Mr. Wayne David (Caerphilly) (Lab): Yesterday, the Prime Minister informed us that certain Members of the House had developed their views on the Government's plans for antisocial behaviour. Would it be possible to find time for the Liberal Democrats to explain to the House how their policy on antisocial behaviour is evolving?

Mr. Hain: My hon. Friend can apply for a debate on this matter. The change in attitudes in the House towards antisocial behaviour is fascinating, especially on the Liberal Democrat Benches, and I would be fascinated to hear their contribution to such a debate. They have been on a steep learning curve in this regard. As local people have rebelled against their unwillingness to clamp down on antisocial behaviour, they have been driven to accept the good sense and effectiveness of the Government's laws. People across the country have been rebelling in great numbers against their previous dreadful policy.

Sir Michael Spicer (West Worcestershire) (Con): Will the Leader of the House confirm that, after the vote on amendment (g) last night, the issue of MPs paying for their workstations in the Palace of Westminster is now dead? Will he also confirm that, after last night's votes, MPs are now to be paid a salary that is some 15 per cent. behind that of the comparators that the House set for itself?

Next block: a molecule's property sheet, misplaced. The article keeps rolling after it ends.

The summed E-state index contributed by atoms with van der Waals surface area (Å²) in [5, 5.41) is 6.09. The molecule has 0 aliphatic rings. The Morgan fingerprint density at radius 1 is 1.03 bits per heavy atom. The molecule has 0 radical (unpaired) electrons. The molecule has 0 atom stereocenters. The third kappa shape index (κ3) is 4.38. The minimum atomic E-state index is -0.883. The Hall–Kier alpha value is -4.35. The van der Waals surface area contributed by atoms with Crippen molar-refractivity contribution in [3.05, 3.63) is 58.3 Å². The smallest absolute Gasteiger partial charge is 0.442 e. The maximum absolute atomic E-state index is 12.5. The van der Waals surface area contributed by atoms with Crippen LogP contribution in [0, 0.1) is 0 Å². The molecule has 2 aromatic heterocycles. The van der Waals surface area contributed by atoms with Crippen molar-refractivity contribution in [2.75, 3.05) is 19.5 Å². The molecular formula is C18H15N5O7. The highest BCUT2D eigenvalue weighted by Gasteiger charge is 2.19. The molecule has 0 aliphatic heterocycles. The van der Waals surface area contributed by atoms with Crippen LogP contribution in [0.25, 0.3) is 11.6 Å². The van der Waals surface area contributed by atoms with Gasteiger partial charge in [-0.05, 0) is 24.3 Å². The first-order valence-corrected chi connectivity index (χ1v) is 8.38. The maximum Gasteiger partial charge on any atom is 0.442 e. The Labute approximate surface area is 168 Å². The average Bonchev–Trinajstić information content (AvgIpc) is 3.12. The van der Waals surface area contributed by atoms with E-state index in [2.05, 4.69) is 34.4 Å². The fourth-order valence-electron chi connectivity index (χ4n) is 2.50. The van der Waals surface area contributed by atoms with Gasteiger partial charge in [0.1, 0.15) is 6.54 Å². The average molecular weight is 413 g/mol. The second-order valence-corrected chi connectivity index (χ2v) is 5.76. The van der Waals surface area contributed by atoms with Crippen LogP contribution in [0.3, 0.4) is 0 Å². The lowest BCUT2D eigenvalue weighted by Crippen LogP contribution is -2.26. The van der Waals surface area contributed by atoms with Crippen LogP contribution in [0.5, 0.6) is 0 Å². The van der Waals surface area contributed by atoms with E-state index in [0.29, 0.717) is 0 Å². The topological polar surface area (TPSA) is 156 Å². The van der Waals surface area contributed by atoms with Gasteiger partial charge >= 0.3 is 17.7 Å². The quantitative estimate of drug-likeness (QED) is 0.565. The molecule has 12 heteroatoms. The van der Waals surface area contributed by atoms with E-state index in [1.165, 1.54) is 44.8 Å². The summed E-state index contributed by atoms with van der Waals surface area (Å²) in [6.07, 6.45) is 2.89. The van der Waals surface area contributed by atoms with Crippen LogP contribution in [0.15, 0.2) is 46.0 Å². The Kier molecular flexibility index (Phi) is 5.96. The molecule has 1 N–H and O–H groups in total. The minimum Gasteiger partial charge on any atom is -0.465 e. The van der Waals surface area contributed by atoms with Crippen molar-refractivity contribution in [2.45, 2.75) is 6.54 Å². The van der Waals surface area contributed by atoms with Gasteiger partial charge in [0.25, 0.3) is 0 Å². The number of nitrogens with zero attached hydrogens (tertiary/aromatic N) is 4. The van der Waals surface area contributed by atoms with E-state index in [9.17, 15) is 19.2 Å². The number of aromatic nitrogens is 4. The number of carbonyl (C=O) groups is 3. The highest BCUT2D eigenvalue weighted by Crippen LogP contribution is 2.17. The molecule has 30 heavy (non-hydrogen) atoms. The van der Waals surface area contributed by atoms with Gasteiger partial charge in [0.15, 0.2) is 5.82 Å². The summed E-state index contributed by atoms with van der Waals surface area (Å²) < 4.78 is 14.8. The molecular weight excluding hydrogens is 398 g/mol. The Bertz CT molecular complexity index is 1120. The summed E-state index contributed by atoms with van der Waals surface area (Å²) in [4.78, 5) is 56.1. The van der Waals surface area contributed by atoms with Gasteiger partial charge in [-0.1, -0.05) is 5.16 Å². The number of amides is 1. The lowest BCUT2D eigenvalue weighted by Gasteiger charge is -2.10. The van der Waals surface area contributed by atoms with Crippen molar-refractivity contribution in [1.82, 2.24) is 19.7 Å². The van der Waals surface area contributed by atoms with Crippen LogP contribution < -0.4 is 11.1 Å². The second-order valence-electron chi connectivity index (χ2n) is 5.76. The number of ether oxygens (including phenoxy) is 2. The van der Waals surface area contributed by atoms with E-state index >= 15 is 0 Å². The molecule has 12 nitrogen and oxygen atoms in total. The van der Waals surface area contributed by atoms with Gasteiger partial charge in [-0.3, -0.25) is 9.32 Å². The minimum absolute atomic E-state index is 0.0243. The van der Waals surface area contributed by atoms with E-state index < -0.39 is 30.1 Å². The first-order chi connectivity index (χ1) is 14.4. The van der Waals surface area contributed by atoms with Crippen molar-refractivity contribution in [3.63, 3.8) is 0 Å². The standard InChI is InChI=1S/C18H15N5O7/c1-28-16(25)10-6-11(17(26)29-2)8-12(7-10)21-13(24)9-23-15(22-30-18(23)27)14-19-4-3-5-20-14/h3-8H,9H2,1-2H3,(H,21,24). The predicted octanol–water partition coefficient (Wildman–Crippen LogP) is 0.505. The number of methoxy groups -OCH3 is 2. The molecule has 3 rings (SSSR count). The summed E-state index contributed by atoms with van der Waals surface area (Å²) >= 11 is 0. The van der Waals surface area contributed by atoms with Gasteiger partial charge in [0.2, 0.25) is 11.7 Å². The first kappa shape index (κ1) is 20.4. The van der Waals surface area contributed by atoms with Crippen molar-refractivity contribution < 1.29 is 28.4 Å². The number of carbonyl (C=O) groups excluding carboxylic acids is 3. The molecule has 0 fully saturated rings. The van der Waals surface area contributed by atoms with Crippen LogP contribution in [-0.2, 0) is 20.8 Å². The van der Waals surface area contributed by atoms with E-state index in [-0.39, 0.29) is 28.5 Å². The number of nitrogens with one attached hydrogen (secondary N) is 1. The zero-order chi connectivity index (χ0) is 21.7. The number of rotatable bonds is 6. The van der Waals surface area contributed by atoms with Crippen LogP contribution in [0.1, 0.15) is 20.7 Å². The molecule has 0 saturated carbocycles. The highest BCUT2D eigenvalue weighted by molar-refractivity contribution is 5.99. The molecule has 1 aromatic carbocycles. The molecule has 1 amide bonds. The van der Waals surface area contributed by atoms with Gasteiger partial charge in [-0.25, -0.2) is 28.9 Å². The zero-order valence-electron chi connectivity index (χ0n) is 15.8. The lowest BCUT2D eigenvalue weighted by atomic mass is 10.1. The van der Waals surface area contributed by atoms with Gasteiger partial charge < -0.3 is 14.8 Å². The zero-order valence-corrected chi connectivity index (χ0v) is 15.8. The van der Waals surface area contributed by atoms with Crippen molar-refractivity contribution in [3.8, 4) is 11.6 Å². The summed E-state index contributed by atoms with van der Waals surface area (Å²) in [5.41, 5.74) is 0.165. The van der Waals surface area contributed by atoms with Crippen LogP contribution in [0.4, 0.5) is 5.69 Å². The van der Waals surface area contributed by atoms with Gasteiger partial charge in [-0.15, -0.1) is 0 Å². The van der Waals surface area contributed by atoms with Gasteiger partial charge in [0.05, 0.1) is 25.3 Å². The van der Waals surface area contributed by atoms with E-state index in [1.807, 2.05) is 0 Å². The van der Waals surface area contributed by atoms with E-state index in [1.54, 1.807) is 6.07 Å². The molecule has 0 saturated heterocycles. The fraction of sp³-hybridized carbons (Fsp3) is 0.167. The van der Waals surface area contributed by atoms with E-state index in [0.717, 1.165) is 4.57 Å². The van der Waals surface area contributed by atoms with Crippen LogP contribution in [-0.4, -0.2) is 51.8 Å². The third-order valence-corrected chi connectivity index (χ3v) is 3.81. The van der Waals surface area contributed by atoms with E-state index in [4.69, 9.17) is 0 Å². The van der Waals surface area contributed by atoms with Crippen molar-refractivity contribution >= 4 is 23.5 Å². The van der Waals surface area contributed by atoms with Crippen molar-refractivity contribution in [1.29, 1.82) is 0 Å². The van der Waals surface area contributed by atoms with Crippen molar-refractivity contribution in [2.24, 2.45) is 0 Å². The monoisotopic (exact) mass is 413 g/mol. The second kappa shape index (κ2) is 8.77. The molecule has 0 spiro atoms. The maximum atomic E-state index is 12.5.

Mr. Hain: The Senior Salaries Review Body looked into Members' salaries and came up with the recommendation that the House endorsed last night. However, I think that there is merit in what the hon. Gentleman has said.

On the questions of workstations and the SSRB's recommendations concerning the impact on the incidental expenses allowance, those will come before the Members Estimate Committee, as we agreed yesterday. I am well aware—as I know you are, Mr. Speaker—of concern throughout the House about what would have happened if the SSRB's recommendation
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had been delivered unchanged. That would have been seriously disruptive for Members in all parts of the House, based in London and elsewhere. We need to consider the matter carefully, and I can give the hon. Gentleman an absolute assurance that we will.

Mr. Clive Betts (Sheffield, Attercliffe) (Lab): May I urge my right hon. Friend to allow the introduction, at an early date, of a Bill to transfer strategic responsibility for the railways to the Secretary of State for Transport? The situation is in urgent need of a review. While the east and west coast main lines have benefited from major investment, the midland main line is the forgotten line. It has old trains, even older signals and a 19th-century track. None of that provides a service for people and businesses in such cities as Sheffield or meets the requirements of the modern age. May we have a Bill, and also a debate about how we can put more investment into the midland main line? Both are urgently needed.